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Influence of body weight or composition on clinical, biomechanical and muscular condition of individuals with patellofemoral pain: a prospective study

Abstract

The increase in body weight is a public health problem associated with several musculoskeletal disorders. Recently, a systematic review reported that individuals with patellofemoral pain (PFP) have a higher body mass index (BMI) compared to asymptomatic individuals. Recent studies from our group have also reported that women with PFP have higher percentage of body fat and less muscle mass compared to controls; and that a higher percentage of body fat and a lower percentage of lean mass are associated with worse functional capacity and lower torque of the knee and hip muscles in individuals with PFP. The increase in body weight is commonly associated with a decrease in the physical activity level and can influence several factors that are altered in individuals with PFP, such as pain, function, psychological factors, quality of life, muscle torque, and biomechanical parameters. However, no longitudinal studies have been performed to investigate the influence of body weight, body composition, and physical activity level on the long-term clinical, biomechanical, and muscular condition of men and women with PFP. Therefore, this project aims to investigate the influence of body weight, body composition and physical activity level on pain, function, quality of life, psychological factors, objective function, muscle torque of the knee and hip muscles, and patellofemoral stress in individuals with PFP over a 3-year period. Men and women with PFP and aged between 18 and 35 years will be recruited to participate in this study. Self-reported data (ie, pain, function, quality of life, kinesiophobia, pain catastrophism, level of physical activity), anthropometric measures (ie, body weight, height, skinfolds), body composition, performance in functional tests such as the single leg hop test, maximum torque of the knee extensors and flexors and hip abductors, and biomechanical data will be obtained, with the latter being used to calculate patellofemoral stress. Statistical tests will be used to compare the variables of interest after 3 years (baseline x follow up). Linear regressions will be performed to investigate how changes in body weight, body composition and physical activity level explain changes in the clinical, biomechanical and muscle capacity of men and women with PFP. For those individuals who had no clinically important change in body weight (less than ±7% change in body weight), linear regressions will be calculated to investigate how much body weight and body composition after 3 years explain clinical, biomechanical, and capacity muscle of men and women with PFP. (AU)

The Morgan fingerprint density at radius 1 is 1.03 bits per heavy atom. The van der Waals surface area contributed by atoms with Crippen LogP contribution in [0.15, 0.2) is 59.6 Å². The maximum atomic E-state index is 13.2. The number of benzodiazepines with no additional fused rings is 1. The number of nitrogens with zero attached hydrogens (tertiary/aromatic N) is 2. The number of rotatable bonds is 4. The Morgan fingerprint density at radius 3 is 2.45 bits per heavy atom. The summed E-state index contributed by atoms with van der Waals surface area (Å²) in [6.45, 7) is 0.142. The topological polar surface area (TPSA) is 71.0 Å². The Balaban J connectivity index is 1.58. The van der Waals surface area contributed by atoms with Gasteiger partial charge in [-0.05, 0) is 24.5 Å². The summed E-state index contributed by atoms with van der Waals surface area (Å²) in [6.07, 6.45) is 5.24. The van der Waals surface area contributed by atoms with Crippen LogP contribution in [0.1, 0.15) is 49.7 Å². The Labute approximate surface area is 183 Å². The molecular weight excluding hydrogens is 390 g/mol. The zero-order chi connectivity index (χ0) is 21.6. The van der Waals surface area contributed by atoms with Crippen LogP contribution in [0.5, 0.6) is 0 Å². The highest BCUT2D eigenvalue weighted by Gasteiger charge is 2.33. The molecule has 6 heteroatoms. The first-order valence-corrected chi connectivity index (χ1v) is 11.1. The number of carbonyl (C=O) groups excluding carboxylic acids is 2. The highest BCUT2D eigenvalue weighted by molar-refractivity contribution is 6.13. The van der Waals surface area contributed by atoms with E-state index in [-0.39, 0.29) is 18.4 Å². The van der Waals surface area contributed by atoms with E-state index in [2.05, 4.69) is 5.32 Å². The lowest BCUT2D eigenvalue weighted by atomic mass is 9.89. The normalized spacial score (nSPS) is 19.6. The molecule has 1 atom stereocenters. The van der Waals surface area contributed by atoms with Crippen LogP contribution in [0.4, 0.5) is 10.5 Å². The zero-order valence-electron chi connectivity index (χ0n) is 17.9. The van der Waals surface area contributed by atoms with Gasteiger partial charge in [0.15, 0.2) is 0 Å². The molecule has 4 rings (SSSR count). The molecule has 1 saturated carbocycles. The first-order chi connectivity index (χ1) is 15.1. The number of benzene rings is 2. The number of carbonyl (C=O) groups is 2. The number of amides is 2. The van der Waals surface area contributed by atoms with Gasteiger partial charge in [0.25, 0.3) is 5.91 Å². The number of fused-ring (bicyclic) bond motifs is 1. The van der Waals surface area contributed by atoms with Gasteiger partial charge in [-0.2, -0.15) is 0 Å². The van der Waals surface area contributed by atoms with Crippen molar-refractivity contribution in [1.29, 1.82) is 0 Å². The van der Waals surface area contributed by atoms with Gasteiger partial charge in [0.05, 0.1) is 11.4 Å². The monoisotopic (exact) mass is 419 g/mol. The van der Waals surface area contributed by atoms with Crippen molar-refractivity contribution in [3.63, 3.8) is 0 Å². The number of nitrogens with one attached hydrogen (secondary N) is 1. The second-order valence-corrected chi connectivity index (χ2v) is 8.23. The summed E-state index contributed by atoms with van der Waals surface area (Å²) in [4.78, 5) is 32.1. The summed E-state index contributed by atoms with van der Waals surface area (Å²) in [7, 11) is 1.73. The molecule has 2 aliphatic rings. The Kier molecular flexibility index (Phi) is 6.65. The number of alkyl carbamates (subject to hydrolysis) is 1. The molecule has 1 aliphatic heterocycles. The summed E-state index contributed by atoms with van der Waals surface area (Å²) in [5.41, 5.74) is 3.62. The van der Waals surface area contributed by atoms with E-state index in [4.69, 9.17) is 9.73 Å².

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Scientific publications
(References retrieved automatically from Web of Science and SciELO through information on FAPESP grants and their corresponding numbers as mentioned in the publications by the authors)
BOTTA, ANA FLAVIA BALOTARI; WAITEMAN, MARINA CABRAL; DUCATTI, MATHEUS HENRIQUE MAIOLINI; GARCIA, CARMEN LUCIA GOMES; FARINELLI, LUCCA ANDRE LIPORONI BEGO; BAZETT-JONES, DAVID MATTHEW; BRIANI, RONALDO VALDIR; DE AZEVEDO, FABIO MICOLIS. Patellofemoral pain over time: Protocol for a prospective, longitudinal study investigating physical and non-physical features. FRONTIERS IN SPORTS AND ACTIVE LIVING, v. 4, p. 11-pg., . (20/12703-0, 22/10236-0, 22/10069-7, 20/14715-5, 20/12257-0)

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